Treat Your Skin With Emollient!
Emollients moisturize dry skin and prevent healthy skin from becoming dry. It is recommended that if you have eczema, or your child has eczema, emollients can be applied as often as you need. If you have dry skin or eczema, this can be 2-3 times a day. Applying emollients 2-3 times a day can be time consuming but many that suffer from eczema say it is worth it and can prevent eczema from flaring.
What is eczema/dermatitis?
The terms eczema and dermatitis mean much the same. That is, an inflammation of the skin. It causes red, itchy skin which may also blister. There are two main types of dermatitis/eczema:
- Atopic eczema. This is caused by a problem from within the body. If you have atopic eczema you are born with a tendency for your skin to become inflamed. Various parts of the skin tend to flare up with inflammation from time to time.
- Contact dermatitis. This is caused by a substance from outside the body. This typically causes patches of inflammation on areas of skin which have come into contact with the substance. If you avoid the offending substance, the skin inflammation should go away.
What Are Emollients?
Emollients are lotions, creams, ointments, moisturizers or oils. Emollients are used to keep the skin supple and moist. Regular application of emollients is very important as a day-to-day treatment for individuals suffering with eczema.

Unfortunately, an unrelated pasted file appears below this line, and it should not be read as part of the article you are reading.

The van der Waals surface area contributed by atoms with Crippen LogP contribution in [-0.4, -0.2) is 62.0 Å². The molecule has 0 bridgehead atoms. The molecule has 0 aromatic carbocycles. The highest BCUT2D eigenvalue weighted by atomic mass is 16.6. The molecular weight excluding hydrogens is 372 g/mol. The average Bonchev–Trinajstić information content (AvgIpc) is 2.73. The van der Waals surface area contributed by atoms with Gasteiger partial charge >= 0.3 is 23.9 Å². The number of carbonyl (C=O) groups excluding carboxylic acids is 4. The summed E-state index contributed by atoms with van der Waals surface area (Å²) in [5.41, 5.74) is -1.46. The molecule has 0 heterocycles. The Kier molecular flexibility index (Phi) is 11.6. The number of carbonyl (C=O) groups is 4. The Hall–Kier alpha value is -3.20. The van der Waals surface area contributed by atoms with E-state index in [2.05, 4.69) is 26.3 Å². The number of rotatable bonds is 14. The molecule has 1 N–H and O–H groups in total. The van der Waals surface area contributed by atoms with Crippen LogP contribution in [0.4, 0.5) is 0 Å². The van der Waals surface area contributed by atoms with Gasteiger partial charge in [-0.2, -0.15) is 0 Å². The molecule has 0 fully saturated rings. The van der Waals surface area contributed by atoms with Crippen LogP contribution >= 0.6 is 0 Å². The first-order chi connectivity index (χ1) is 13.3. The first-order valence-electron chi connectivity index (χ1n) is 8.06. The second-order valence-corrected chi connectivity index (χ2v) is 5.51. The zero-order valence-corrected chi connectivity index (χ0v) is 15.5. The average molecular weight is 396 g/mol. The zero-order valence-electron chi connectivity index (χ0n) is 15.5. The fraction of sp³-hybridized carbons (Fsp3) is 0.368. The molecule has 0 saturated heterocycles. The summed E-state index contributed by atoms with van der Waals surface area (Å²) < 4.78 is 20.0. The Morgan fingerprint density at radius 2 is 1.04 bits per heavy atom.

How Do Emollients Work?
Eczema skin is very dry and cracked. This dry, cracked skin often becomes inflamed and turns into patches of eczema. Emollients puts much needed moisture into the irritated skin to help it repair itself and the layer of emollient protects it from irritants. Protecting from irritants can also prevents inflammation and itching and can reduce the amount of flares. In summary, emollients can reduce eczema flare-ups and minimize the symptoms of eczema.
What types of moisturiser (emollient) are there?
There are many types and brands of emollients, ranging from runny lotions to thick ointments. The difference between lotions, creams and ointments is the proportion of oil (lipid) to water. The lipid content is lowest in lotions, intermediate in creams and highest in ointments. The higher the lipid content, the greasier and stickier it feels and the shinier it looks on the skin. As a general rule, the higher the lipid content (the more greasy and thick the emollient), the better and longer it works but the messier it is to use.
How to Choose an Emollient?